Concert Review: Atoms for Peace @ Barclays Center, Brooklyn, New York (with full setlist)

Today, the other cofounder of PeteHatesMusic – Rich – is getting married. In Ottawa. Last night, I was with a near sold out crowd at the still newish Barclays Center in Brooklyn, New York, doing my best to not stress about the impending flight to Toronto plus four hour drive to Ottawa combination looming Saturday morning. Why would any sane person do such a thing? Three words: Atoms For Peace.

What started as a Thom Yorke solo project has evolved into a formidable live act through the recruitment of bassist Flea from the Red Hot Chili Peppers, Radiohead producer Nigel Godrich, Ultraista member Joey Waronker, and percussionist Mauro Rafensco. The “don’t call us a supergroup” supergroup hit up Brooklyn as part of their tour for their Amok album, the first album the group has recorded together (or as together as Thom and Nigel will let you get).

Atoms For Peace - Harrowdown Hill (soundhalo) - YouTube screen cap

Picture from Soundhalo (show in London earlier this year – NOT Brooklyn)

Having seen Radiohead live about a dozen times (and being mildly obsessed with them, according to my therapist), plus witnessing the rock of the Chili Peppers several times, I was excited to see what the live performance of Amok and Thom’s solo effect The Eraser would yield.

After I went broke at the merch table, the show started at 915, with a loop of Thom’s vocals. The band then broke out into the lead track of Amok, Before Your Very Eyes…. This might be stating the obvious, but the track (and most of the tracks throughout the night) had more of a ‘proper rock band’ feel to them, which is exactly what Thom Yorke set out to do. The bass really stood out in this (and pretty much all) songs. I hate to do comparisons to Radiohead but I must say that Flea is much more animated than Colin Greenwood on stage. The track was a bit slower than the album version, but it really picked up in the second half, with the percussion driving the rhythm to the end.

The band was backed by a screen with no video but had some lights, plus side stage lights doing their thing. They then launched into a fast and dirty version of Default. Flea continued to do his “robber crawling through the house” method of playing and rocking out. Two percussionists killed it in the chorus, and transformed the beat to something almost resembling a jungle beat. The already great song hit new heights in a live setting.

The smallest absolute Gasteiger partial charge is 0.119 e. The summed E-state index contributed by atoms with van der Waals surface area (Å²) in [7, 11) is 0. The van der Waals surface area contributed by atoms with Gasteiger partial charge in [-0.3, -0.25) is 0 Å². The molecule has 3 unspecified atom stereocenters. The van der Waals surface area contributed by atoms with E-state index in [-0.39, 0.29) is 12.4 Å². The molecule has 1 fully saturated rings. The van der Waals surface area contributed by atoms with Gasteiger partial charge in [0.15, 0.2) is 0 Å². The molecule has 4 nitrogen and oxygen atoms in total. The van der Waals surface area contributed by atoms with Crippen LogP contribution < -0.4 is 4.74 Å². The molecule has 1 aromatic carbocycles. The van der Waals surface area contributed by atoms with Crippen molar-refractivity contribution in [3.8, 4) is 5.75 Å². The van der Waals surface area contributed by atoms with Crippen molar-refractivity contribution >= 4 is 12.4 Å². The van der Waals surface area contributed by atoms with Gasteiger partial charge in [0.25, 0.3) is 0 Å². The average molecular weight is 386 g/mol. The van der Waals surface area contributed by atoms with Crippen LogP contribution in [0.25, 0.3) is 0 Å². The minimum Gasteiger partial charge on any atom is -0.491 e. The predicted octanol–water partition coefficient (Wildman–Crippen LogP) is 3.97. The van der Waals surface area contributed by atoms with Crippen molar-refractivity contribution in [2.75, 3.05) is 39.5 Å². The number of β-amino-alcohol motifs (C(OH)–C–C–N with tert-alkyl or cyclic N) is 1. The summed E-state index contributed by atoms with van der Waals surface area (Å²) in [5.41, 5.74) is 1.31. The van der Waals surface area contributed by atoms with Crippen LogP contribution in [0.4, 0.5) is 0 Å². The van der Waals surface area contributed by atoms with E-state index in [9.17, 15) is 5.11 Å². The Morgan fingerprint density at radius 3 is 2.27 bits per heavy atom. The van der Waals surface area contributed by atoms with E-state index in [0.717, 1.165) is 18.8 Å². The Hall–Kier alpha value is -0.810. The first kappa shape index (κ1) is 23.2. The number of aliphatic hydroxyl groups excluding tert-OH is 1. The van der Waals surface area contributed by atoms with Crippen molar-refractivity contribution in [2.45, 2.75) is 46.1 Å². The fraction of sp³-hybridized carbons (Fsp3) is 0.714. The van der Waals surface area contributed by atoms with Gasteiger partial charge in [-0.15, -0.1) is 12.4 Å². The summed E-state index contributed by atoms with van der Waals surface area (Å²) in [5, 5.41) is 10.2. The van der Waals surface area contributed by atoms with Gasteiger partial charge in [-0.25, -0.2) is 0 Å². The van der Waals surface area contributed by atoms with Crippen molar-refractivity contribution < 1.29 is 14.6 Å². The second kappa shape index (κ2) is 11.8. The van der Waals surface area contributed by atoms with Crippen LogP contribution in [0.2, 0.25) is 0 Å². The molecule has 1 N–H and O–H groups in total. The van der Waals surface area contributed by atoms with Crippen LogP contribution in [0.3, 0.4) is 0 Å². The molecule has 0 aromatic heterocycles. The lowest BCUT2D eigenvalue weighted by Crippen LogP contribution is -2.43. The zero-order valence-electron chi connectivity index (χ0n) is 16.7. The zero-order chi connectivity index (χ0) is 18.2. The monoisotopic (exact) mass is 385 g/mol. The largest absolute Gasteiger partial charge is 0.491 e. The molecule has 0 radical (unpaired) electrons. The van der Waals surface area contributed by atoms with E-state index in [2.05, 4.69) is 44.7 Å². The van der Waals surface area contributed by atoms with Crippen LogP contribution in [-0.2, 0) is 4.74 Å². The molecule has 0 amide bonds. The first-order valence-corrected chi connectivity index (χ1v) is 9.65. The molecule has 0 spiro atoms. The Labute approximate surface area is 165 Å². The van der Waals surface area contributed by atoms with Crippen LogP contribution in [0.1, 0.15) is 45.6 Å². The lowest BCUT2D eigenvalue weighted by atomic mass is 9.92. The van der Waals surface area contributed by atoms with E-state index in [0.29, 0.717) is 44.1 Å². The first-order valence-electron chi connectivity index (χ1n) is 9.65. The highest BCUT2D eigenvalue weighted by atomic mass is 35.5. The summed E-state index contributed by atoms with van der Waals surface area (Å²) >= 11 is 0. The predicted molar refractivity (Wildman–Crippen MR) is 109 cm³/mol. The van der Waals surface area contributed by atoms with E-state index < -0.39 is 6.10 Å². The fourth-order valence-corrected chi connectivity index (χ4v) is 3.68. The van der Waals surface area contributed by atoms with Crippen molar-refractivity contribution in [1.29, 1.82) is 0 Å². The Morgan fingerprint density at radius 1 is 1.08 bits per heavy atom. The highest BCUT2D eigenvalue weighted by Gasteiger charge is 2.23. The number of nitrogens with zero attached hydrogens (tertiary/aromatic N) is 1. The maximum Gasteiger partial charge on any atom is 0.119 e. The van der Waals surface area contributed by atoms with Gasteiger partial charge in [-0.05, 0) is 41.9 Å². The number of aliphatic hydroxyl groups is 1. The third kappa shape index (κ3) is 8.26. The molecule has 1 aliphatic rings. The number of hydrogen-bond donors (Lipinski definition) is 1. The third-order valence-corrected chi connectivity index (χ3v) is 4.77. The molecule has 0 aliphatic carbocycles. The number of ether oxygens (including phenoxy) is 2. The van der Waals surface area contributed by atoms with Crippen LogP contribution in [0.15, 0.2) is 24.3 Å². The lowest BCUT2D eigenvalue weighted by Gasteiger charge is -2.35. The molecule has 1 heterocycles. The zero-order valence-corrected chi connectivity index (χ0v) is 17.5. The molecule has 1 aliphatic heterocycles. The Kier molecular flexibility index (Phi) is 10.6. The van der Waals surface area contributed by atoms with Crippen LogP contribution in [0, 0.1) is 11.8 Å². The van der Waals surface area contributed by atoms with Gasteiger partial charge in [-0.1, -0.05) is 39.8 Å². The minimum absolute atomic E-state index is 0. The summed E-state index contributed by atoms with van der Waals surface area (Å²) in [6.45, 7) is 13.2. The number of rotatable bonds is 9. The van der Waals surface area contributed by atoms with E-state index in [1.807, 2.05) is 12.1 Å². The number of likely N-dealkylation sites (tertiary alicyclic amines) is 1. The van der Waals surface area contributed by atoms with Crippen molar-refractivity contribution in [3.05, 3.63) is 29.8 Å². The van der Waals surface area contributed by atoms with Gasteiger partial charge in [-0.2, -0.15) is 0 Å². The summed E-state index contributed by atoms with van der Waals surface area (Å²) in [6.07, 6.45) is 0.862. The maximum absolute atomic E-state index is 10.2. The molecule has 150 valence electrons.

It was amazing to see Thom and Flea up front, rocking out and playing music together – total magic. The other 3 lads sat at the back and were sort of out of sight but not out of mind. Thom is still rocking a pony tail, and wore a black attire, while Flea had some long shorts.

The Thom Yorke solo track The Clock was next, and it was noticably heavier. I didn’t even recognize it at the beginning – it was viciously fast. I like the studio version but love the live version.

For the next track, Thom went over to the piano, sung a melody and it began looping. This lead to Ingenue, which had a nice, classic piano sound, making it sound more like a ballad. I’m going to say this a lot but it sounded entirely different. For a Radiohead show, I can name the next song simply by the one note they play during the instrument changeover. It took me nearly a minute to name most songs tonight (and I wasn’t totally hammered). I find the studio version sort of Ingenue drags on unnecessarily, but not so live.

Hey, it took me less than a minute to figure out the song, and it was Stuck Together Pieces. Naming the song as fast as possible would be a great drinking game (and it was).

More vocal looping provided a haunting intro for Unless, with a dark and mysterious beat backing Thom’s vocals. The band made use of the coloured bars and the backing lights to provide some Stanley Donwood-esque art. Flea danced about and played in unique positions and Thom tried mimicking him, which was funny to see.